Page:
Another of my favourite foods is pizza crust. Not the middle, lovely, oozy cheesy bit of pizza. The crust. The bit that half the pizza-eating world happily leave on their plate. If I’m out with people to eat pizza I have to remind myself that stealing the crusts from other people’s plates is not good manners. So it’s a good thing that these days I’m more likely to get take-away pizza ( I have no scruples about stealing from family) or making my own – take a look here for my recipe. I quite like burnt-on cheese too, which often happens when I make pizza at home. You know, that bit of cheese that oozes off the side, sticks to the baking tray and goes all bubbly and crispy. Mmm. You can make Parmesan crisps in the same way. Just grate some Parmesan cheese and then put it in little piles onto a baking tray. Cook in the oven until they do that bubbling, crisping up thing, and then take them out, leave them a bit to go hard and cold before taking off the baking tray and eating. Nice with a cold glass of prosecco.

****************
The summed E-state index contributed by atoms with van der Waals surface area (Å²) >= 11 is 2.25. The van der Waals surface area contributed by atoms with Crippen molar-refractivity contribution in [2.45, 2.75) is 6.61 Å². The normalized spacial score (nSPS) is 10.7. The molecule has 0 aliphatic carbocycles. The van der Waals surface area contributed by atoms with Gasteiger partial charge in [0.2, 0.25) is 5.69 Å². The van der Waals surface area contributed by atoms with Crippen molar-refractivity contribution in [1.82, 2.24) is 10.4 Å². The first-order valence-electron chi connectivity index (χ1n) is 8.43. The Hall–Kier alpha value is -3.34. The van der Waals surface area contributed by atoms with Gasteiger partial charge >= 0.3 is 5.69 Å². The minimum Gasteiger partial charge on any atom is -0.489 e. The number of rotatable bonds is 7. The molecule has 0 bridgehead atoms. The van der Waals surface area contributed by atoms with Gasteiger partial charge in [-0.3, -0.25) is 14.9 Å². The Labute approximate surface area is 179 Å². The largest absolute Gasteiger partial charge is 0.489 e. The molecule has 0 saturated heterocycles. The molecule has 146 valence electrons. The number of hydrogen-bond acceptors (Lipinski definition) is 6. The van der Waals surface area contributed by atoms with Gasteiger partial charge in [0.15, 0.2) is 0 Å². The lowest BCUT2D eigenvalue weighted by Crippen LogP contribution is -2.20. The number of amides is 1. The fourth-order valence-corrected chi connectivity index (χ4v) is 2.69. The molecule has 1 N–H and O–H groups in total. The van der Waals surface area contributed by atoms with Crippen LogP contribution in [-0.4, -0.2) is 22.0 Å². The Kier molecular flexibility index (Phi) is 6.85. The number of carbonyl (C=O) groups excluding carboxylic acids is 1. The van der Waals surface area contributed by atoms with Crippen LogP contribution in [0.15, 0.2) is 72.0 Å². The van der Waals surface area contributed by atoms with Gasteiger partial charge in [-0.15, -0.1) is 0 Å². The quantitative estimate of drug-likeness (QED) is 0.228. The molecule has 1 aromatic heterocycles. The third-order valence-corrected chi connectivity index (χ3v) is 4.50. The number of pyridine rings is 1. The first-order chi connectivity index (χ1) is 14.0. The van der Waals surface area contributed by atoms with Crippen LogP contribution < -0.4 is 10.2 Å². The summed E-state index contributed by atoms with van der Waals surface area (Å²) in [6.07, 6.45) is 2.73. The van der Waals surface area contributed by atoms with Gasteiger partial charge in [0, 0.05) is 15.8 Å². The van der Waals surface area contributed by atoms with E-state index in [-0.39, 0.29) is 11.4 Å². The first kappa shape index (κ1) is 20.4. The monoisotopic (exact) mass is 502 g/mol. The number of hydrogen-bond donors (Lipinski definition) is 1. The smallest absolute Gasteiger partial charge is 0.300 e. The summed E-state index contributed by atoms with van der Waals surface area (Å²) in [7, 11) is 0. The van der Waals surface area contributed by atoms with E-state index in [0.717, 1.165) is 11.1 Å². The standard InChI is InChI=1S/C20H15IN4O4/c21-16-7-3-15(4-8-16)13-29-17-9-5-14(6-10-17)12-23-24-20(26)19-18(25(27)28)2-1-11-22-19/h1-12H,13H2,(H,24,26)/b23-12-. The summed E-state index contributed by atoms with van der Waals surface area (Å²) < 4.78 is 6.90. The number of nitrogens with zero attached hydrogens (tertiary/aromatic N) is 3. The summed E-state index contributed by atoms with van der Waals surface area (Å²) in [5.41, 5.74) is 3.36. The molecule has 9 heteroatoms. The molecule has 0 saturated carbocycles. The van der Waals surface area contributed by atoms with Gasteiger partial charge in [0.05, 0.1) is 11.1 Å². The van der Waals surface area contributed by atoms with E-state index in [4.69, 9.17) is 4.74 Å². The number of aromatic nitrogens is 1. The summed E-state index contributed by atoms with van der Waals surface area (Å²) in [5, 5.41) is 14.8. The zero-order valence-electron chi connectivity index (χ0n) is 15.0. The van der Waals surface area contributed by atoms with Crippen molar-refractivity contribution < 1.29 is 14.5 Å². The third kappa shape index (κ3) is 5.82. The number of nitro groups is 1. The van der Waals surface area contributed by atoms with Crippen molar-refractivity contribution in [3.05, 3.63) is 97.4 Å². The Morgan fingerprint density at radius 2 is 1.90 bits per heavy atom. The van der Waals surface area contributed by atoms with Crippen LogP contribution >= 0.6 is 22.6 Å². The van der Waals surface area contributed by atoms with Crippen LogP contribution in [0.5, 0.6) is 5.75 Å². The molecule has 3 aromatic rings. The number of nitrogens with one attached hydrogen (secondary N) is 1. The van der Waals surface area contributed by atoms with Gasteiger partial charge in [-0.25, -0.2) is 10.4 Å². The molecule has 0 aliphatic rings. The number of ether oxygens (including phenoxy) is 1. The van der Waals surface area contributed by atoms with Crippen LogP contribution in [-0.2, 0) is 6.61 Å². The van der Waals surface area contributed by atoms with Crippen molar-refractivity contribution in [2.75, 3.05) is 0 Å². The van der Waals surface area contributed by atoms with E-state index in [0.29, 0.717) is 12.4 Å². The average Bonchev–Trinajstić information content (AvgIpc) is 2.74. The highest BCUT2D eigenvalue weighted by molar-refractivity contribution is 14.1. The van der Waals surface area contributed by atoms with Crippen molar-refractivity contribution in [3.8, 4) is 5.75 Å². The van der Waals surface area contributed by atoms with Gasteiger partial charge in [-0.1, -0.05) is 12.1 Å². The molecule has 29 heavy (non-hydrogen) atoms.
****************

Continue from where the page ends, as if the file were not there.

My last favourite food that’s not really food is scraps. By which I mean those bits of fried batter that you get from the fish and chip shop. I’m sure they have lots of other names depending on which part of the country you’re from. Once of the reasons for this is nostalgia though. When I was younger I had a pony. ( I know!) I started horse riding when I was seven, after my mum took me to a local stables. I’m fairly sure she just thought I’d be interested for a bit then give it up, but it stuck. She always says it was the most expensive decision she ever made.  I went there every weekend and spent all day doing stable duties in return for a free lesson each week. Then, one day, they announced they were closing down. My lovely grandad had given me some money that had been put into savings and so I was allowed to use this to buy a pony, on the condition that I looked after her properly and worked as much as I could to keep her.